SUP the Mag: Water Warriors


By Eugene Buchanan

Funny, but at birth, we’re not given much actual substance. Sure we receive a few treasures, like our parents and their DNA, if we’re lucky, and siblings and grandmas and grandpas. But mostly, we’re given things. Disposable possessions like baby pajamas and boxes of diapers and pacifiers and cute plastic objects that make cute sounds.

Often overlooked is one of the greatest gifts of all, given to each human the moment they enter the world: Earth. It’s rivers and oceans and lakes are something we all share, as is the health of those waterways.

None of us can solve all of Mother Earth’s problems in one sitting. But the following seven paddlers are thinking globally, and acting locally, to bring awareness to important water problems in their areas.

Norm Hann
In 2013, Squamish, B.C., standup paddler Norm Hann was the first solo Canadian to finish the Molokai 2 Oahu Paddleboard World Championships. While that’s an impressive notch in the paddle, he’s more proud of using his board to protect the Great Bear Rainforest, a stretch of coast between Vancouver Island and southern Alaska.

In 2010, Hann embarked on his 400-km Standup4GreatBear Expedition, campaigning to keep oil tankers off the forest’s coastline by paddling the proposed tanker route from Kitimat to Bella Bella. Two years later, he paddled 350 kilometers along the coast of Haida Gwaii as part of the award-winning STAND film project.

“The Great Bear Rainforest is one of the most incredible marine and terrestrial ecosystems in the world,” he says. “We wanted to showcase some of the stories from it, including my paddle along Haida Gwaii, First Nations students building their own wooden paddleboards and even the connection Canadian pro surfer Raph Bruhwiler has to the coast. We wanted to inspire people to take action to protect it.”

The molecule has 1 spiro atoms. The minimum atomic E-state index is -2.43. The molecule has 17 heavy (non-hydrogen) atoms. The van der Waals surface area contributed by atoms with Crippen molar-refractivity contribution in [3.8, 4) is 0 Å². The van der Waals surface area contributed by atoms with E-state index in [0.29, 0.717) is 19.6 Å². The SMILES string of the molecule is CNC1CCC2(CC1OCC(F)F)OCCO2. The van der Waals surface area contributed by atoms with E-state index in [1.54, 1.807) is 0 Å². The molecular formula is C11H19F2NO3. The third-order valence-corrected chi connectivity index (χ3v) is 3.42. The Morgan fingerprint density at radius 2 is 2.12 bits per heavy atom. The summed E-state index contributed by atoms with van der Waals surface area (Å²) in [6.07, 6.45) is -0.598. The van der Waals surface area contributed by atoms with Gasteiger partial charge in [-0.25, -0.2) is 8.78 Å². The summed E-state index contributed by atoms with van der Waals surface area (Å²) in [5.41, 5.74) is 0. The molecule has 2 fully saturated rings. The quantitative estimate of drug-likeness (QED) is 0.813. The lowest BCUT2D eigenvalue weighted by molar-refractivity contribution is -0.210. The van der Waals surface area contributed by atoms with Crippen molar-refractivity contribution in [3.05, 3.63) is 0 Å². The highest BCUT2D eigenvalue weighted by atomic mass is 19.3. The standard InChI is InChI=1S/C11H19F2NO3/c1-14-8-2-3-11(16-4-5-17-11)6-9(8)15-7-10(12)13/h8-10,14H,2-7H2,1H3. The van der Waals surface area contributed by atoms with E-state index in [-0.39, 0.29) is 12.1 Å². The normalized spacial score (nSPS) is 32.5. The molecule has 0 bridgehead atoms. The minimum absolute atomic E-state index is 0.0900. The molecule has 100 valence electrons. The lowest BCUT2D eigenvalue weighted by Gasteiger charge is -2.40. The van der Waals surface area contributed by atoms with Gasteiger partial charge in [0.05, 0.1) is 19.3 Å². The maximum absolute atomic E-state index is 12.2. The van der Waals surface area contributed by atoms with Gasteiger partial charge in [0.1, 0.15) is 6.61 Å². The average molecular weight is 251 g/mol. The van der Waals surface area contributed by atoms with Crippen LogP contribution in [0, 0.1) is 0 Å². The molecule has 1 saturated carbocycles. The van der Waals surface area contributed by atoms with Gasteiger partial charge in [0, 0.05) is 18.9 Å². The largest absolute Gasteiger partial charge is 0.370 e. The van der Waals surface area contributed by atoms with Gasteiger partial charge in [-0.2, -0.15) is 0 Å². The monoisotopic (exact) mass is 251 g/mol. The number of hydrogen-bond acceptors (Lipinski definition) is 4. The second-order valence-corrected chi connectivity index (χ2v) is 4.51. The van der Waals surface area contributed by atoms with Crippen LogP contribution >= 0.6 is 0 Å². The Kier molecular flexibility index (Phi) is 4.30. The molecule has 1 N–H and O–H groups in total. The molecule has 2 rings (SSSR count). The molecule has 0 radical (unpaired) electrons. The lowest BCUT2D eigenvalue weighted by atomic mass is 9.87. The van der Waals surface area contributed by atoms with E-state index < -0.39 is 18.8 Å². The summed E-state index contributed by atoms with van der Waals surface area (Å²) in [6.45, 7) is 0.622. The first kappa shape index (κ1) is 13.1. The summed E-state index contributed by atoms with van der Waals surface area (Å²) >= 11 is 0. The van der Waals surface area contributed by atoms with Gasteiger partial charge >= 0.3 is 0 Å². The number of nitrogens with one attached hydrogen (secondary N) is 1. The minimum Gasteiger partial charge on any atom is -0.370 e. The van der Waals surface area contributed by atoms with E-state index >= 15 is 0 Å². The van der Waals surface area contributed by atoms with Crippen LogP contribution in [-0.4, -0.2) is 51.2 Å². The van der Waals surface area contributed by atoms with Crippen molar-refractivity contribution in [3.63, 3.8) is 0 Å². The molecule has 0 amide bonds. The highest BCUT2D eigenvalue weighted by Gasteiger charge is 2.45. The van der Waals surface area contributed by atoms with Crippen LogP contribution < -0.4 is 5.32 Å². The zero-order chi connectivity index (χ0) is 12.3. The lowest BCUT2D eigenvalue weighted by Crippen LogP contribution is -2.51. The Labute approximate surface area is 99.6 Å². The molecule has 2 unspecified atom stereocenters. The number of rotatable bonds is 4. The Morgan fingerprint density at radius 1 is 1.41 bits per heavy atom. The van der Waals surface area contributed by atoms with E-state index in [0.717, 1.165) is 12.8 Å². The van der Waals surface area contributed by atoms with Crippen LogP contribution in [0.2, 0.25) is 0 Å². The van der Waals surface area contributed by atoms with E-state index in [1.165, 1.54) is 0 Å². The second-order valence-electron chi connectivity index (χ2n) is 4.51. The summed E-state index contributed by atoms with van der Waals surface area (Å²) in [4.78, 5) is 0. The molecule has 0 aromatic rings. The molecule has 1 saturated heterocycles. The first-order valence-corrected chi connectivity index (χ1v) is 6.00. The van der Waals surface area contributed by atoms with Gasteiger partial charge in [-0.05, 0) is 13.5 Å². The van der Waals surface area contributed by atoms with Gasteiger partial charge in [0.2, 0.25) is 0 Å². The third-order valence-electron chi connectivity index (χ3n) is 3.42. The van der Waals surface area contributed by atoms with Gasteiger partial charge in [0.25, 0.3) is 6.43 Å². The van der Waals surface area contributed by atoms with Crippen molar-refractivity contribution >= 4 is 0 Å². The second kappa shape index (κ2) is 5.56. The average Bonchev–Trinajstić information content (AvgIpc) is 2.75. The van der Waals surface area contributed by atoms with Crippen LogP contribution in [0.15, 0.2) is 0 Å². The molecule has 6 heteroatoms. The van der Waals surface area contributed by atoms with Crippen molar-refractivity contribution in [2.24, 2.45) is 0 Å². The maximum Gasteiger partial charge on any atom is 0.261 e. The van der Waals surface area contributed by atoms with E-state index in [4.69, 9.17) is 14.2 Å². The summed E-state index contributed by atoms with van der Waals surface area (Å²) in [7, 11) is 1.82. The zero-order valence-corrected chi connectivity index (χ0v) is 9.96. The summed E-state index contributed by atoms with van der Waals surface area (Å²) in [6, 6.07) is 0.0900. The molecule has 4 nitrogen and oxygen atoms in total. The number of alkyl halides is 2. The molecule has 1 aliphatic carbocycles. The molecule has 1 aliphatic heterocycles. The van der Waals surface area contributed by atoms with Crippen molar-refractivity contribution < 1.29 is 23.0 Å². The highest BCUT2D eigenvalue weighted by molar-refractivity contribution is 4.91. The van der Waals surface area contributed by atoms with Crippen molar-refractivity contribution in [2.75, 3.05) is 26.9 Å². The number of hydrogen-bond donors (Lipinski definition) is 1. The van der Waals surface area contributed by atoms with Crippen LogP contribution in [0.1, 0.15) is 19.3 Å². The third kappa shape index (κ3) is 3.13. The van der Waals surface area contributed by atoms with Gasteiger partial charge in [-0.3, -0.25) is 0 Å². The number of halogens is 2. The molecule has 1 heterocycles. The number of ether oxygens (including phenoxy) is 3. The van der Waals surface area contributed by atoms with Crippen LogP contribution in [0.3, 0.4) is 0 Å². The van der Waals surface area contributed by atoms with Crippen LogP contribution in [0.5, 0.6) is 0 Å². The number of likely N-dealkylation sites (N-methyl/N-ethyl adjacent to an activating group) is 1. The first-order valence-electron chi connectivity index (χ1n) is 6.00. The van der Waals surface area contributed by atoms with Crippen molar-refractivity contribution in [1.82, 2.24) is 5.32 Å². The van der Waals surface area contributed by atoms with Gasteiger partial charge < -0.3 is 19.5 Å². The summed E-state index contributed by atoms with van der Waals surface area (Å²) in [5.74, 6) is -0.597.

Calling attention to it via SUP, he adds, was natural. “Standup paddling was a way to experience it intimately and really see what was at risk,” he says. “It also gave me the opportunity to paddle to First Nations communities and other cultural sites.”

Hann says he has paddled every section of the proposed oil tanker route except across the dangerous Hecate Strait, which he plans to cross on a one-day unsupported push this summer. Raising funds to help preserve the rainforest through sponsorship and selling apparel via, he is also starting a project this year called Protect What You Love, joining STAND filmmaker Nicolas Teichrob speaking at local high schools and setting up video contests to inspire youth to help the cause. All monies raised support environmental initiatives protecting the region.

“People seemed to understand the significance of me standing on my paddleboard and relating that to standing up for the Great Bear Rainforest,” he says.


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